Evolution

Darwin’s Postulates & Firemouth Cichlids

Why cichlids?

Cichlid fish are one of the most biologically diverse groups of vertebrates on the planet. This diversity (as well as population size, reproduction rate, etc) allows scientists to study the cichlid evolution, and the role of natural selection, more closely than other populations. Many aspects of cichlid characteristics have undergone (and are currently undergoing) selective pressures. Cichlid evolution can be found at multiple levels, including behavioral changes, molecular adaptations, size and coloration variation.

Screen Shot 2014-07-24 at 10.42.50 AMThorichthys meeki is a species of cichlid commonly known as the “firemouth”, because of its bright red-orange coloration on the jaw. This specific coloration is unique to the firemouth, and is used in mating, competition and defense, and is therefore strongly affected by selective  pressures. In general, male firemouth cichlids have prominent  jawline coloration (10). The female Firemouth cichlids have specific molecular adaptations that that allow them to see the male coloration very clearly (6).

In the case of the firemouth cichlids, jawline coloration in males (and the subsequent female response) plays an important role in the evolution of the species due to the pressures of sexual selection. Sexual selection has been shown to be a mechanism of significant biological change for firemouth cichlids, even if the environment stays very stable (9), and research confirms that male coloration corresponds to sexual selection by the females (8). The females tend to mate with the more dominant males, so any characteristic that improves one’s chance of winning in a male-male competition scenario will be selected for. In any cichlid population, males who display the same color will compete more intensely. In firemouth cichlid populations, all of the males have a distinguishing red color, so male-male competition is very strong (4).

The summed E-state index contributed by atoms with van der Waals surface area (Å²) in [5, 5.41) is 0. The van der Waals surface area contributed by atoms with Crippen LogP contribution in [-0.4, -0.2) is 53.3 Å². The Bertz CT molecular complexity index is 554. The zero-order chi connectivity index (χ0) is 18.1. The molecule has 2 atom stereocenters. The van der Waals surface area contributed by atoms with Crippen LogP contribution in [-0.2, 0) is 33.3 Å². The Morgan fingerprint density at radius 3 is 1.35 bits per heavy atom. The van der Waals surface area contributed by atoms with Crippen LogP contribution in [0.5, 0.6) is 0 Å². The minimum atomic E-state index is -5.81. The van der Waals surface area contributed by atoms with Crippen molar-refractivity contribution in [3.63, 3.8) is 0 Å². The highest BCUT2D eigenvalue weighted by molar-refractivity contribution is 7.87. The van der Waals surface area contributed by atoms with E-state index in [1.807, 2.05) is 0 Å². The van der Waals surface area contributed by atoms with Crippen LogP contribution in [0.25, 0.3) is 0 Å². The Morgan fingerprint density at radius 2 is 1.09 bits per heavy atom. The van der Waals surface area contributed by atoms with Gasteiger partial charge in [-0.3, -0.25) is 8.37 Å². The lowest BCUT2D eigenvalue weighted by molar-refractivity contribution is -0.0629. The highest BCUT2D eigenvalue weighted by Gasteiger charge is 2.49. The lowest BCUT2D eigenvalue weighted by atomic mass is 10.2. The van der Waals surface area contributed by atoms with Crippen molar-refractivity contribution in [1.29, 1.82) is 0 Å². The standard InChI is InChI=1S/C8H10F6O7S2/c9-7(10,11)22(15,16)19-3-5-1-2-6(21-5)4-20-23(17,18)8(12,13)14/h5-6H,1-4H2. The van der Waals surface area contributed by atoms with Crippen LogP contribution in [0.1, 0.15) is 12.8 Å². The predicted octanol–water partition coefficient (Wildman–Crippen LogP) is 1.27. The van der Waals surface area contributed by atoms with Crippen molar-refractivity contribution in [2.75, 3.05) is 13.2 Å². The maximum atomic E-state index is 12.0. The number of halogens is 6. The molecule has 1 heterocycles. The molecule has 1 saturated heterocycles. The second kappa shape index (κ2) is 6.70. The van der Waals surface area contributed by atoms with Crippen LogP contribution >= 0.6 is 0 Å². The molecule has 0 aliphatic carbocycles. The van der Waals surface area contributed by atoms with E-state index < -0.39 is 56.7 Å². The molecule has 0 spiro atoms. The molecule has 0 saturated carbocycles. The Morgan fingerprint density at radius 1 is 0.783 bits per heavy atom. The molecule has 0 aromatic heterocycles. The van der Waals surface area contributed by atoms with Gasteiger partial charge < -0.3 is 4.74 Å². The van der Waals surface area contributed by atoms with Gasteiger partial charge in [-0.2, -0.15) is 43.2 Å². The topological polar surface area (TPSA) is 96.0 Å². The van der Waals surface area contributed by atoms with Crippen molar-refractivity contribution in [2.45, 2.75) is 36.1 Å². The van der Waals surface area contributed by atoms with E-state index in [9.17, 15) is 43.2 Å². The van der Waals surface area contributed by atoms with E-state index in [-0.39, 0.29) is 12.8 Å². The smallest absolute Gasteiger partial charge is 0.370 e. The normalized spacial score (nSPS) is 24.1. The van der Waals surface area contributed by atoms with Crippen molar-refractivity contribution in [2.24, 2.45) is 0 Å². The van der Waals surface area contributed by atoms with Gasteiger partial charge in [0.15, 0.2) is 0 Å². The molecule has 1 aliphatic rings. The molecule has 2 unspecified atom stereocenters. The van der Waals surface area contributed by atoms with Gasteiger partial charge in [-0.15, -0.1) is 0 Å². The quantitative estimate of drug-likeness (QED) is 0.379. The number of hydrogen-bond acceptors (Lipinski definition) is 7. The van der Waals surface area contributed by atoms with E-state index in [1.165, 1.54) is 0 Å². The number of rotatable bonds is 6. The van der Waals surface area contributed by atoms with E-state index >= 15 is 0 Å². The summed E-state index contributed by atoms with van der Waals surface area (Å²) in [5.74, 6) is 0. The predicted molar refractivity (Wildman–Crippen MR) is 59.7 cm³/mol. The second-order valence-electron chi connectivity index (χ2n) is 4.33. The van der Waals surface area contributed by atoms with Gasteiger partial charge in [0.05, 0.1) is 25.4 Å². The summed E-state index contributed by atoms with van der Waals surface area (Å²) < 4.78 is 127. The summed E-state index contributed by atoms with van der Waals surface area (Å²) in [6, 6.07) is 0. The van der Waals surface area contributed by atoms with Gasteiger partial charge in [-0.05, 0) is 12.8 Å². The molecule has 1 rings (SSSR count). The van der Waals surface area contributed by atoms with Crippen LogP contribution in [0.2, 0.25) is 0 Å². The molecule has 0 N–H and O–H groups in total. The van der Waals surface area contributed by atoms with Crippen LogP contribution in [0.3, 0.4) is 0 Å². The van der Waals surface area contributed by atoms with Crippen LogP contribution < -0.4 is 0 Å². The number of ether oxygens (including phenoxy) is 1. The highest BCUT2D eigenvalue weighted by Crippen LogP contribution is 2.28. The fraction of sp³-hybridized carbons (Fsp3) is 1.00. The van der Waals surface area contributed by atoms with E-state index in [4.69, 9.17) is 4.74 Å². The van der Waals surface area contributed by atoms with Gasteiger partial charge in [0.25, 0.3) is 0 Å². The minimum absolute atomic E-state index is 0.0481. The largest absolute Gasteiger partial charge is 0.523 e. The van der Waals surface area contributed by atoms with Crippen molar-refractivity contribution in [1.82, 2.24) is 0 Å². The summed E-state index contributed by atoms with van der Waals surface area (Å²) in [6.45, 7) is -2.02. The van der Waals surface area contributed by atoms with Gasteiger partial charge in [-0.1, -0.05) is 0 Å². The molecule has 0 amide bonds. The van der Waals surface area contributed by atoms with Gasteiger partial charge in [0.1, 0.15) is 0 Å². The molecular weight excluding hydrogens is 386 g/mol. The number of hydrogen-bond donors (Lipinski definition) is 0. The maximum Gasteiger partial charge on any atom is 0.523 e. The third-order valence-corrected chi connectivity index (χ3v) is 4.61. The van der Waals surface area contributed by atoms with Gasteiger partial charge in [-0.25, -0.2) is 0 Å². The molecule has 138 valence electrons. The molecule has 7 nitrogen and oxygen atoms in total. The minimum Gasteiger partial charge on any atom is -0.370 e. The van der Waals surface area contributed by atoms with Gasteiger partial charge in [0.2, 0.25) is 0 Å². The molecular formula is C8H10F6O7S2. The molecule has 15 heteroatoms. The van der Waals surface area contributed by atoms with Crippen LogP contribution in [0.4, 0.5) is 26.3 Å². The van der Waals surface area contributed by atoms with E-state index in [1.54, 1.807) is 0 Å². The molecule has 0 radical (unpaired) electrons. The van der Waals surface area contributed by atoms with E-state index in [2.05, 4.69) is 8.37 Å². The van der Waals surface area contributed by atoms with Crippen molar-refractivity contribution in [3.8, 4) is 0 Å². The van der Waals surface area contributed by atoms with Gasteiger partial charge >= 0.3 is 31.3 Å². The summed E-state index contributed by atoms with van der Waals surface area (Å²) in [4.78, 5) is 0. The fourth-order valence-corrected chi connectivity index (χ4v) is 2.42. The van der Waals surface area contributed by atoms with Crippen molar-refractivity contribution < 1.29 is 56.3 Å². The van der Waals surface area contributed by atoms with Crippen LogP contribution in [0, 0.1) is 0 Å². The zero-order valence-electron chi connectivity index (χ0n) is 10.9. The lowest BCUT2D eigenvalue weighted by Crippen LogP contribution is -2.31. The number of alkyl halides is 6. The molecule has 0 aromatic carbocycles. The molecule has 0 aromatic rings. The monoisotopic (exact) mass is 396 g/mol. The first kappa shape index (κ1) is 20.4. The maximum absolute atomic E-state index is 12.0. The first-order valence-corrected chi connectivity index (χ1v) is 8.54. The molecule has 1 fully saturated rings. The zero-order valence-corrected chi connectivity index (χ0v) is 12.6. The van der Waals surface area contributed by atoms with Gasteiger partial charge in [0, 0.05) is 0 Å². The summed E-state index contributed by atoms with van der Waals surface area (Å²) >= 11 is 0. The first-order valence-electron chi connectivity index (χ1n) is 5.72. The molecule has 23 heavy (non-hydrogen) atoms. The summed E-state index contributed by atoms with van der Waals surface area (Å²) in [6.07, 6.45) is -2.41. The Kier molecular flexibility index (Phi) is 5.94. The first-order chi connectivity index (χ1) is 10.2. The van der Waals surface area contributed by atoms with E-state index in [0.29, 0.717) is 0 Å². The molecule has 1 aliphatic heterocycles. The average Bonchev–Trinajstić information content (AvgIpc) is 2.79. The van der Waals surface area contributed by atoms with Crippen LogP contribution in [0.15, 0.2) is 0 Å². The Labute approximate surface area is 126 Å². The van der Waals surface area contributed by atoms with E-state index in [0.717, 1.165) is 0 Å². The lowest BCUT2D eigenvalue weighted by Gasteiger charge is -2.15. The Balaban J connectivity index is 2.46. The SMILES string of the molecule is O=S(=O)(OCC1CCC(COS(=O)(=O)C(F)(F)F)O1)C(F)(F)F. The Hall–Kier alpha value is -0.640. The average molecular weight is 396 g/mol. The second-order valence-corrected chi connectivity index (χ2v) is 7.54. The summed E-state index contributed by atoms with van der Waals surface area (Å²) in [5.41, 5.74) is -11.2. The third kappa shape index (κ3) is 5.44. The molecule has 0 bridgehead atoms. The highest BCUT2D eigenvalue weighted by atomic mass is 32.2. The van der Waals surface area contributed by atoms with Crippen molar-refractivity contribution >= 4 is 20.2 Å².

firemouthIt has been shown that smaller, less dominant males have physiological and behavioral changes during any social interaction with a more dominant cichlid. (3).  Many times, cichlids will engage in “pre-fight behaviors” (7) and  whichever male is smaller and duller will back down (5).    The coloration allows the more dominant males to emerge victorious from a fight with other males, without even having to engage in actual physical contact. The firemouth cichlids open their mouths and expose more of the red jawline. This behavior enlarges the head considerably when seen from the front and the side. In the event that there is no definitive pre-fight winner, they will engage in the more dangerous physical form of fighting. (1) In many cases, coloration is directly correlated to body size, which also plays a role in determining the winner of the conflict. (2) (more…)